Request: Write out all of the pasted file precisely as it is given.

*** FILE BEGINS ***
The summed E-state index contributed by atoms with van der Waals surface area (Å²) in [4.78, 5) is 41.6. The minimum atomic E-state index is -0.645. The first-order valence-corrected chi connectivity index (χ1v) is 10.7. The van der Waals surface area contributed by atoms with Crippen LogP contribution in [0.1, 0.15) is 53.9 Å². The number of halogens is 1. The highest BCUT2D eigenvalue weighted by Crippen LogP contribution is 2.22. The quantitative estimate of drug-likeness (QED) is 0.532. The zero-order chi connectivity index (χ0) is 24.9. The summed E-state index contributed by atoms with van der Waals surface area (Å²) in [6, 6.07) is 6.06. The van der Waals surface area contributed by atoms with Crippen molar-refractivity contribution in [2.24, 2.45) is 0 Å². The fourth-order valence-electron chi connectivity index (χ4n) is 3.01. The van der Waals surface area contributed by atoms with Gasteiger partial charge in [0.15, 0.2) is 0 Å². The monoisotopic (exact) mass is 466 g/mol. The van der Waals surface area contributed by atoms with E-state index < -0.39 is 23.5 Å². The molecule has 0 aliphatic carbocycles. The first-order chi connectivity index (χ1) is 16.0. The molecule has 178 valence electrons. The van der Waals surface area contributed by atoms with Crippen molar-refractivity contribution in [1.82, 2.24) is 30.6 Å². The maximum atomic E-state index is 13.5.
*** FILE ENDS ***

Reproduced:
The summed E-state index contributed by atoms with van der Waals surface area (Å²) in [4.78, 5) is 41.6. The minimum atomic E-state index is -0.645. The first-order valence-corrected chi connectivity index (χ1v) is 10.7. The van der Waals surface area contributed by atoms with Crippen LogP contribution in [0.1, 0.15) is 53.9 Å². The number of halogens is 1. The highest BCUT2D eigenvalue weighted by Crippen LogP contribution is 2.22. The quantitative estimate of drug-likeness (QED) is 0.532. The zero-order chi connectivity index (χ0) is 24.9. The summed E-state index contributed by atoms with van der Waals surface area (Å²) in [6, 6.07) is 6.06. The van der Waals surface area contributed by atoms with Crippen molar-refractivity contribution in [2.24, 2.45) is 0 Å². The fourth-order valence-electron chi connectivity index (χ4n) is 3.01. The van der Waals surface area contributed by atoms with Gasteiger partial charge in [0.15, 0.2) is 0 Å². The monoisotopic (exact) mass is 466 g/mol. The van der Waals surface area contributed by atoms with E-state index < -0.39 is 23.5 Å². The molecule has 0 aliphatic carbocycles. The first-order chi connectivity index (χ1) is 16.0. The molecule has 178 valence electrons. The van der Waals surface area contributed by atoms with Crippen molar-refractivity contribution in [1.82, 2.24) is 30.6 Å². The maximum atomic E-state index is 13.5.